Try to find someone who can loan you Math By All Means-Grade 3 (Marilyn Burns). It is wonderful!!
Read books about quilting, research quilt squares, and then design a single square or class quilt. Maybe you could use them in your guided reading groups, literature circles, or for read alouds. I use these books. They include: Grandfather Tang's Story by Ann Tompert, The Quiltmaker's Gift by Jeff Brumbeau and the sequel The Quiltmaker’s Journey, The Greedy Triangle by Marilyn Burns, The Quilting Bee by Gail Gibbons, The Quilt Story by Tony Johnson, The Patchwork Quilt by Valerie Flournoy, The Keeping Quilt by Patricia Polacco, Cloak for a Dreamer by Aileen Friedman, and Sam Johnson and the Blue Ribbon Quilt by Lisa Campbell Ernst. (If you check Amazon.com, you will find many more titles. Search “Children’s Books, quilts.”)
Teach two and three-dimensional shapes. Cut straws into four, six, and eight inches. You will need about a hundred of each length. I store them in plastic contains larger than sandwich size which are usually available at dollar stores. My students make two and three-dimensional shapes using the straws and twist ties. (Fold a twist tie in half and poke it into the end of two different straws.) This works very well, and they are reusable, which makes them cheaper! You can also use toothpicks and marshmallows, which are not reusable.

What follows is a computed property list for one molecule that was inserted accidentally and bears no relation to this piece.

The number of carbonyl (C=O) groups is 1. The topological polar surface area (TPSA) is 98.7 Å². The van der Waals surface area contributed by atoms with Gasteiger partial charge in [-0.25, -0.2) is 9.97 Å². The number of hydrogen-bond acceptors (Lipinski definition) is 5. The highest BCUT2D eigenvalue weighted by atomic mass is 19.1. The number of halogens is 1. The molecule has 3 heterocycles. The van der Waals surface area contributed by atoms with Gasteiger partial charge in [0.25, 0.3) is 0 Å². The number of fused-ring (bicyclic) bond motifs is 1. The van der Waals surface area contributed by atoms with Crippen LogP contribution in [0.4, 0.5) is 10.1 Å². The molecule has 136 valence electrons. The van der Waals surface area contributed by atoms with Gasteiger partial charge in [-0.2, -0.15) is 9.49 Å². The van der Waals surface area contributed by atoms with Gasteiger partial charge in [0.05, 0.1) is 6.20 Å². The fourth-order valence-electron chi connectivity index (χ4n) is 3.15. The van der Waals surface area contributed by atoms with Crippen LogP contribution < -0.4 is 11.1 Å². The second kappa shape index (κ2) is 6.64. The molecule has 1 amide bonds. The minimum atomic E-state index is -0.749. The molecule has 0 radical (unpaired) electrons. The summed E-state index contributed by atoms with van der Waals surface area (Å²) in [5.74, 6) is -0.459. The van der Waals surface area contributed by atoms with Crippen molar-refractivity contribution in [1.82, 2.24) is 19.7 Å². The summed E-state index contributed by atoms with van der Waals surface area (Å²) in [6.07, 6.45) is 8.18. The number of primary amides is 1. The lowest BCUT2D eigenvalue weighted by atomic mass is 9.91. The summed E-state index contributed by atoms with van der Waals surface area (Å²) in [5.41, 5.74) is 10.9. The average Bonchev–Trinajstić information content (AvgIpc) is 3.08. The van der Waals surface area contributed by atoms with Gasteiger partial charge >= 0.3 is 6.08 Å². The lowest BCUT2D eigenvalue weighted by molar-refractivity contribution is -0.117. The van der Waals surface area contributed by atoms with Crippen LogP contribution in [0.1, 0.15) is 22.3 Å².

Actually, I also use straws and twist ties to teach line segments, rays, lines, parallel lines, and intersecting lines. You can also use jump ropes to teach this. (Students face each other for a line segment, both students have their backs to each other for a line, and one students faces away from the rope and one student faces the rope for a ray.)
I also take my students on a "geometry walk" around our school to look for line segments, rays, lines, parallel lines, interesecting lines, two-dimensional shapes, and three-dimensional shapes.
I also give my students a bag. They go home and find a sphere, rectangular prism, cube, cone, pyramid, and cylinder. They set these things on their desks and we have a "geometry museum." A few students at a time tour the room and must tell the "museum curator" which three-dimensional shape each item represents.
Go to www.mathwire.com. It is great! You will definitely get some ideas there.